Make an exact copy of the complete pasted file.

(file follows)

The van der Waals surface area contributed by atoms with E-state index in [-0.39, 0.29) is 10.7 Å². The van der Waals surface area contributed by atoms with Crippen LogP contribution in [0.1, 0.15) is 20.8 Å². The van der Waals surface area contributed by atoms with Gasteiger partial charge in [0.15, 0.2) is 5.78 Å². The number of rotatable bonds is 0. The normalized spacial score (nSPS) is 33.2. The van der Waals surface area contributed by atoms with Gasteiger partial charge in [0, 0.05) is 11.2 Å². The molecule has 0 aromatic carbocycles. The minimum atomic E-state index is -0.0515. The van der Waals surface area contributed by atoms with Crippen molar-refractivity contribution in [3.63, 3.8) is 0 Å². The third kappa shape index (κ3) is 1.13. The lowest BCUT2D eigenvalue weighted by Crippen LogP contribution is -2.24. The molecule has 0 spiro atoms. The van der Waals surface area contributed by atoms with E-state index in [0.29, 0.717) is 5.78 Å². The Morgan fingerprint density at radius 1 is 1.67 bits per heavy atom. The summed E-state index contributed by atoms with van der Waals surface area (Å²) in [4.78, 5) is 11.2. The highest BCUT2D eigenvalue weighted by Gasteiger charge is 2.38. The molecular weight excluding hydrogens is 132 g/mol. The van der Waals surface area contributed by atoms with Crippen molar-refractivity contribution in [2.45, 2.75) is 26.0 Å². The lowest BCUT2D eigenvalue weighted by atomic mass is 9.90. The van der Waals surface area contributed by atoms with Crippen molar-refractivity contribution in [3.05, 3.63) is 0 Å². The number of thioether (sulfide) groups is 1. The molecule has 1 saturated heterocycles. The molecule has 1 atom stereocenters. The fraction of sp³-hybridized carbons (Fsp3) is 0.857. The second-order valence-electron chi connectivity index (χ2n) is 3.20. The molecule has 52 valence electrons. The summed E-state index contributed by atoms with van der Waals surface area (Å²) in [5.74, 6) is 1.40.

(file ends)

The van der Waals surface area contributed by atoms with E-state index in [-0.39, 0.29) is 10.7 Å². The van der Waals surface area contributed by atoms with Crippen LogP contribution in [0.1, 0.15) is 20.8 Å². The van der Waals surface area contributed by atoms with Gasteiger partial charge in [0.15, 0.2) is 5.78 Å². The number of rotatable bonds is 0. The normalized spacial score (nSPS) is 33.2. The van der Waals surface area contributed by atoms with Gasteiger partial charge in [0, 0.05) is 11.2 Å². The molecule has 0 aromatic carbocycles. The minimum atomic E-state index is -0.0515. The van der Waals surface area contributed by atoms with Crippen molar-refractivity contribution in [3.63, 3.8) is 0 Å². The third kappa shape index (κ3) is 1.13. The lowest BCUT2D eigenvalue weighted by Crippen LogP contribution is -2.24. The molecule has 0 spiro atoms. The van der Waals surface area contributed by atoms with E-state index in [0.29, 0.717) is 5.78 Å². The Morgan fingerprint density at radius 1 is 1.67 bits per heavy atom. The summed E-state index contributed by atoms with van der Waals surface area (Å²) in [4.78, 5) is 11.2. The highest BCUT2D eigenvalue weighted by Gasteiger charge is 2.38. The molecular weight excluding hydrogens is 132 g/mol. The van der Waals surface area contributed by atoms with Crippen molar-refractivity contribution in [2.45, 2.75) is 26.0 Å². The lowest BCUT2D eigenvalue weighted by atomic mass is 9.90. The van der Waals surface area contributed by atoms with Crippen molar-refractivity contribution in [3.05, 3.63) is 0 Å². The number of thioether (sulfide) groups is 1. The molecule has 1 saturated heterocycles. The molecule has 1 atom stereocenters. The fraction of sp³-hybridized carbons (Fsp3) is 0.857. The second-order valence-electron chi connectivity index (χ2n) is 3.20. The molecule has 52 valence electrons. The summed E-state index contributed by atoms with van der Waals surface area (Å²) in [5.74, 6) is 1.40.